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Re: GHOUL STORIES IN ENGLISH (1706-1943)
Posted by: Chipougne (IP Logged)
Date: 6 April, 2019 11:31AM
I first read «Far Below» as a teenager in this French anthology and was quite impressed by it. Back then it reminded me of Lovecraft’s «Pickman’s Model». It seems to me that these creatures qualify as ghouls, yes.

https://www.noosfere.org/livres/niourf.asp?numlivre=-1171438492

Re: GHOUL STORIES IN ENGLISH (1706-1943)
Posted by: Minicthulhu (IP Logged)
Date: 6 April, 2019 11:56AM
For the life of me, I cannot remember what Pickman´s Model is about, though its author belongs among my favourite writers, but the fact remains Lovecraft is explicitly mentioned in "Far Below". And not only Lovecraft, even Washington Irving, Nyarlathotep and cosmic horror are mentioned by the narrator. Simply a weird tale at its best. :-)

Re: GHOUL STORIES IN ENGLISH (1706-1943)
Posted by: Chipougne (IP Logged)
Date: 6 April, 2019 12:00PM
Minicthulhu Wrote:
-------------------------------------------------------
> For the life of me, I cannot remember what
> Pickman´s Model is about, though its author
> the fact
> remains Lovecraft is explicitly mentioned in "Far
> Below". And not only Lovecraft, even Washington
> Irving, Nyarlathotep and cosmic horror are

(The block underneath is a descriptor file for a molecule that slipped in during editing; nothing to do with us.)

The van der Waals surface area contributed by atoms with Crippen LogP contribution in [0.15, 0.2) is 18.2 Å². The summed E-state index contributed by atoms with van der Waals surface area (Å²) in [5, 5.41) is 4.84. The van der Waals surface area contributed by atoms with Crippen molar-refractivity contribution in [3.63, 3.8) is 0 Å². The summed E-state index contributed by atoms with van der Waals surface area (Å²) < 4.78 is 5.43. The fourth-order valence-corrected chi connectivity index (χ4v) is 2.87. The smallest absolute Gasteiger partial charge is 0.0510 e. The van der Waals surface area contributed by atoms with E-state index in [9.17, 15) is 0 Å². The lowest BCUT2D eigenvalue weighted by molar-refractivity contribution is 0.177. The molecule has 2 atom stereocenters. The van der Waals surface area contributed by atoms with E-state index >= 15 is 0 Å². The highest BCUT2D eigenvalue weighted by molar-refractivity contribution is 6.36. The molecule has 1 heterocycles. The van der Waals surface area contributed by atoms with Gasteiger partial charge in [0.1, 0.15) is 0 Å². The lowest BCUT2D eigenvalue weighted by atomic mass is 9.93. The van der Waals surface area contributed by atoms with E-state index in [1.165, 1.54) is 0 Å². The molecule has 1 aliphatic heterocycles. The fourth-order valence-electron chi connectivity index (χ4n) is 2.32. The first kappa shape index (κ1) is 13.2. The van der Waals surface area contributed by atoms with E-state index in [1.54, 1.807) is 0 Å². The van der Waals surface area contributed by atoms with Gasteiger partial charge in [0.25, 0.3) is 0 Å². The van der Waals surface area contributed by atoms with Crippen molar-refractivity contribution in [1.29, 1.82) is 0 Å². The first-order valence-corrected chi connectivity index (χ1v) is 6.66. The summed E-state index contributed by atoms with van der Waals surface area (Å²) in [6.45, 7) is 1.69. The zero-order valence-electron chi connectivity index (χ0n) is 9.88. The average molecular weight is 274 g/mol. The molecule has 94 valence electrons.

> mentioned by the narrator.

Hence this "impression" I was under. :D Memory... Well, that was almost 40 years ago, time to read it again I guess.

Re: GHOUL STORIES IN ENGLISH (1706-1943)
Posted by: Platypus (IP Logged)
Date: 6 April, 2019 10:24PM
Minicthulhu Wrote:
-------------------------------------------------------
> Do you know a short story "Far Below" (1939) by
> Robert Barbour Johnson that was published in a
> Weird Tales issue?

Thank you. I was able to find it on archive.org from your description (Weird Tales, June-July, 1939). It is pretty good.

Like you said, it references Lovecraft's name directly, as an author who knew about "the Things". I think there is also a more subtle reference to Lucas White's "Amina".

Re: GHOUL STORIES IN ENGLISH (1706-1943)
Posted by: Platypus (IP Logged)
Date: 6 April, 2019 10:32PM
Minicthulhu Wrote:
-------------------------------------------------------
> For the life of me, I cannot remember what
> Pickman´s Model is about, though its author
> belongs among my favourite writers, but the fact
> remains Lovecraft is explicitly mentioned in "Far
> Below". And not only Lovecraft, even Washington
> Irving, Nyarlathotep and cosmic horror are
> mentioned by the narrator. Simply a weird tale at
> its best. :-)

Pickman is an morbid artist painting ghouls, and other horrific subjects, in Boston, who offers to show his friend, the narrator, his private studio where he does his best work. Eventually, the narrator realizes that the paintings are not fiction.

One of his paintings is called "Subway Accident", and depicts ghouls attacking subway passengers. This is the direct inspiration for "Far Below".

Re: GHOUL STORIES IN ENGLISH (1706-1943)
Posted by: Minicthulhu (IP Logged)
Date: 7 April, 2019 04:08AM